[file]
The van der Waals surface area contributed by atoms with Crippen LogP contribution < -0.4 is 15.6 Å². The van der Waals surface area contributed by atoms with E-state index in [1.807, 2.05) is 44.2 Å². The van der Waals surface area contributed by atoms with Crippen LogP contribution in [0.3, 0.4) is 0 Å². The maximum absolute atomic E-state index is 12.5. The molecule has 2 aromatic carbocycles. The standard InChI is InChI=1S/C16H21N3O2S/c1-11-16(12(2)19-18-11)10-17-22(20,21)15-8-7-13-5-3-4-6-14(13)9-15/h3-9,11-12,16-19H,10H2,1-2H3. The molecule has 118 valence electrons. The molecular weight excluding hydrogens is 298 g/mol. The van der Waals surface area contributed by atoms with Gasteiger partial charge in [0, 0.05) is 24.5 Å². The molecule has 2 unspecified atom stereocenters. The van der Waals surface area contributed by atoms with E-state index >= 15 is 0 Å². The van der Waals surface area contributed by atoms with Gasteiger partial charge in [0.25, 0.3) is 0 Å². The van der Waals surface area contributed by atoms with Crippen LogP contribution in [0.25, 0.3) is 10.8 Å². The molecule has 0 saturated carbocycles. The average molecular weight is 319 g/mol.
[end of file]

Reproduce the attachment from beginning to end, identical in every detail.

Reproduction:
The van der Waals surface area contributed by atoms with Crippen LogP contribution < -0.4 is 15.6 Å². The van der Waals surface area contributed by atoms with E-state index in [1.807, 2.05) is 44.2 Å². The van der Waals surface area contributed by atoms with Crippen LogP contribution in [0.3, 0.4) is 0 Å². The maximum absolute atomic E-state index is 12.5. The molecule has 2 aromatic carbocycles. The standard InChI is InChI=1S/C16H21N3O2S/c1-11-16(12(2)19-18-11)10-17-22(20,21)15-8-7-13-5-3-4-6-14(13)9-15/h3-9,11-12,16-19H,10H2,1-2H3. The molecule has 118 valence electrons. The molecular weight excluding hydrogens is 298 g/mol. The van der Waals surface area contributed by atoms with Gasteiger partial charge in [0, 0.05) is 24.5 Å². The molecule has 2 unspecified atom stereocenters. The van der Waals surface area contributed by atoms with E-state index >= 15 is 0 Å². The van der Waals surface area contributed by atoms with Gasteiger partial charge in [0.25, 0.3) is 0 Å². The van der Waals surface area contributed by atoms with Crippen LogP contribution in [0.25, 0.3) is 10.8 Å². The molecule has 0 saturated carbocycles. The average molecular weight is 319 g/mol.